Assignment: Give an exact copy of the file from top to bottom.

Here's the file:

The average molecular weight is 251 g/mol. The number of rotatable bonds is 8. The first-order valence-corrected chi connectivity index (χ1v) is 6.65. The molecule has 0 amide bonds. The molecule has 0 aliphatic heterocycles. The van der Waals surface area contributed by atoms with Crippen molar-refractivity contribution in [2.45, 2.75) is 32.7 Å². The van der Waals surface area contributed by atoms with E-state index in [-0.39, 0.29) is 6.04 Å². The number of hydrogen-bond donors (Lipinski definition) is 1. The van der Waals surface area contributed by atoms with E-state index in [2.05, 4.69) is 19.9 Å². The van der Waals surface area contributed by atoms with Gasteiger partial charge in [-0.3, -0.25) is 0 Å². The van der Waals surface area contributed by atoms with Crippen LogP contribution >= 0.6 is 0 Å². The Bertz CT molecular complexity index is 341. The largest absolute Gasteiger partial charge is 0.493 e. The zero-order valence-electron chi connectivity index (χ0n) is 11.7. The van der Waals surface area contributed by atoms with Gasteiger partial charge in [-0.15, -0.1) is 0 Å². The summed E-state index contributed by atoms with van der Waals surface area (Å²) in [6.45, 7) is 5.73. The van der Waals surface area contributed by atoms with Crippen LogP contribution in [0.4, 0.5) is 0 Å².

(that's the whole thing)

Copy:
The average molecular weight is 251 g/mol. The number of rotatable bonds is 8. The first-order valence-corrected chi connectivity index (χ1v) is 6.65. The molecule has 0 amide bonds. The molecule has 0 aliphatic heterocycles. The van der Waals surface area contributed by atoms with Crippen molar-refractivity contribution in [2.45, 2.75) is 32.7 Å². The van der Waals surface area contributed by atoms with E-state index in [-0.39, 0.29) is 6.04 Å². The number of hydrogen-bond donors (Lipinski definition) is 1. The van der Waals surface area contributed by atoms with E-state index in [2.05, 4.69) is 19.9 Å². The van der Waals surface area contributed by atoms with Gasteiger partial charge in [-0.3, -0.25) is 0 Å². The van der Waals surface area contributed by atoms with Crippen LogP contribution >= 0.6 is 0 Å². The Bertz CT molecular complexity index is 341. The largest absolute Gasteiger partial charge is 0.493 e. The zero-order valence-electron chi connectivity index (χ0n) is 11.7. The van der Waals surface area contributed by atoms with Gasteiger partial charge in [-0.15, -0.1) is 0 Å². The summed E-state index contributed by atoms with van der Waals surface area (Å²) in [6.45, 7) is 5.73. The van der Waals surface area contributed by atoms with Crippen LogP contribution in [0.4, 0.5) is 0 Å².